• We explored the possibility of contesting the preliminary state equalization rate issued by the NYS Office of Real Property Tax Services (ORPTS) and retained a consultant to assist with that effort. The consultant completed his analysis and submitted to it to ORPTS for review. After consulting with ORPTS regarding his work, the parties agreed that the consultant failed to undertake certain statistical procedures used by ORPTS in its analysis to make an adjustment in the sales ratio analysis data. The consultant then reviewed his work further and concluded that based on the parameters of ORPTS' approach, his calculation would be approximately the same as theirs. It therefore now appears unlikely that challenging the preliminary equalization rate would be successful. The Village Manager convinced the consultant to waive any payment for his work in light of this outcome. While the results are disappointing, they are not wholly unexpected in that they appear to validate ORPTS' preliminary equalization rate. This may help to support our claim against J.F. Ryan relative to the quality of his work, and we have asked the Village Attorney to determine how best to incorporate this information into our dispute.

• Regarding the question of whether the Village Board will take steps to void the 2016 revaluation, as has been stated at past meetings, the Village Board does not have statutory authority to take such an action on its own. We understand that should the Village wish to pursue this route, the earliest draft legislation could be submitted for initial consideration in Albany would be January 2017. Based on that timing, it is not likely we would learn whether or not the legislation passed for several months thereafter, close to the time the spring tax bills had to go out. Further, based on the report of the 2011 experience of the Town of Hamilton, New York when it sought legislation to simply extend the filing date of its assessment roll, it is possible that Westchester County might oppose any such legislative proposal as did Madison County in the case of Hamilton. That opposition proved persuasive in Hamilton's case and the Governor vetoed the legislation despite it having passed in both houses of the New York legislature. It is reasonably apparent that a request to entirely void an assessment roll – as contrasted with a request to simply extend a filing date which was Hamilton's request -- would be a more difficult issue for Albany to approve.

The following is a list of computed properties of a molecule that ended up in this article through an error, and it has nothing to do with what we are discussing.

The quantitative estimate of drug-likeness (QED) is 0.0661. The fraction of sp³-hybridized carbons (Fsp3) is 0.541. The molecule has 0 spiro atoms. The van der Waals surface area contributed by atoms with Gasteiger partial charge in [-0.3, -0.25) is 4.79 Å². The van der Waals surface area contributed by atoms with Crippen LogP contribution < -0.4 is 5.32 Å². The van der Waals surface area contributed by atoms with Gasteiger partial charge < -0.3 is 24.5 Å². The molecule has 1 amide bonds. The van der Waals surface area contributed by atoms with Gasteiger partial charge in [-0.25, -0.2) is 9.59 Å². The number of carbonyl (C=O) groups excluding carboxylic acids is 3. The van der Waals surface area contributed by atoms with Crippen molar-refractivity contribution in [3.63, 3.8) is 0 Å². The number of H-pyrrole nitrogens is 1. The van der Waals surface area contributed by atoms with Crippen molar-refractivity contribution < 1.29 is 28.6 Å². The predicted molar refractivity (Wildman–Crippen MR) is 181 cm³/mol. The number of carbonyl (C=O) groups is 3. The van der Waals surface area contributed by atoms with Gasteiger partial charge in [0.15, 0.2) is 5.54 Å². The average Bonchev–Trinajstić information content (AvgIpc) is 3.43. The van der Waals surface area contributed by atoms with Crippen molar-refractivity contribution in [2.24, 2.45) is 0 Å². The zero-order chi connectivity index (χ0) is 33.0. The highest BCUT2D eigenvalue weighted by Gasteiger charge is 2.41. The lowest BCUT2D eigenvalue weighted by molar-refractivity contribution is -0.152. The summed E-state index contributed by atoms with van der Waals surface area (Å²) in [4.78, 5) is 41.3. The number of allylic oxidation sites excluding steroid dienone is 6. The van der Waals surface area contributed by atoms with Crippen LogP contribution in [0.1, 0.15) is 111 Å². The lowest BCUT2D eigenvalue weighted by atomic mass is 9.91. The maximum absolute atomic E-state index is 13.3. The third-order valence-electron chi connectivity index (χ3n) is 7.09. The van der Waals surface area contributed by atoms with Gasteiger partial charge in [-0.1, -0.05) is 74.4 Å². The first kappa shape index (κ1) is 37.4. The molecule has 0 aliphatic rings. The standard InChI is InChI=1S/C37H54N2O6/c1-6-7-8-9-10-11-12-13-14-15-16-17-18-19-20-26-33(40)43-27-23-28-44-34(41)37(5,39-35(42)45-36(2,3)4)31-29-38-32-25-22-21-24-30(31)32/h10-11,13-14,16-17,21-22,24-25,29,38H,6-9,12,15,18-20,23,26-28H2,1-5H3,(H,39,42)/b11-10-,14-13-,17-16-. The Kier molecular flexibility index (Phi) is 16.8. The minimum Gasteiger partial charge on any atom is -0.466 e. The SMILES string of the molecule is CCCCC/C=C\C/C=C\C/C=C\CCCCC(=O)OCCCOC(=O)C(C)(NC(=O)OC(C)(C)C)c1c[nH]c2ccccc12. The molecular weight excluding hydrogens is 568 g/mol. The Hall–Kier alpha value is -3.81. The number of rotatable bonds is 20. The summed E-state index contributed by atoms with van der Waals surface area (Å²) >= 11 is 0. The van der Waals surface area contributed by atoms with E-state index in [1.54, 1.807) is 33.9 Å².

• We recognize residents' issues with the 2016 revaluation and the strong desire of some to reinstate the 2015 final assessment roll. However, it is less than clear that reinstating the 2015 final assessment roll, and it is not clear that that could be done, would be a prudent course to take since that roll too had its critics. One procedural issue that re-instatement might trigger is that those who may be grieved by the reinstatement of the 2015 roll would not have an opportunity file grievances. That inability must be seriously considered. It is my view that rather than reinstating a prior roll that also had its flaws and so could precipitate a host of additional issues, the Village as a whole would be better served by looking ahead and planning in a thoughtful way for the next Village-wide revaluation. If the Village were to adopt the phase-in approach just mentioned, those who felt the greatest burden of the 2016 revaluation and were in the least favorable position to bear that burden, would get some measure of relief (admittedly allocated to all other residents). In the case of the Towns of Greenburgh and Ossining, both of which adopted the phase-in approach, that approach was sufficiently bearable by all residents as to make it worthwhile.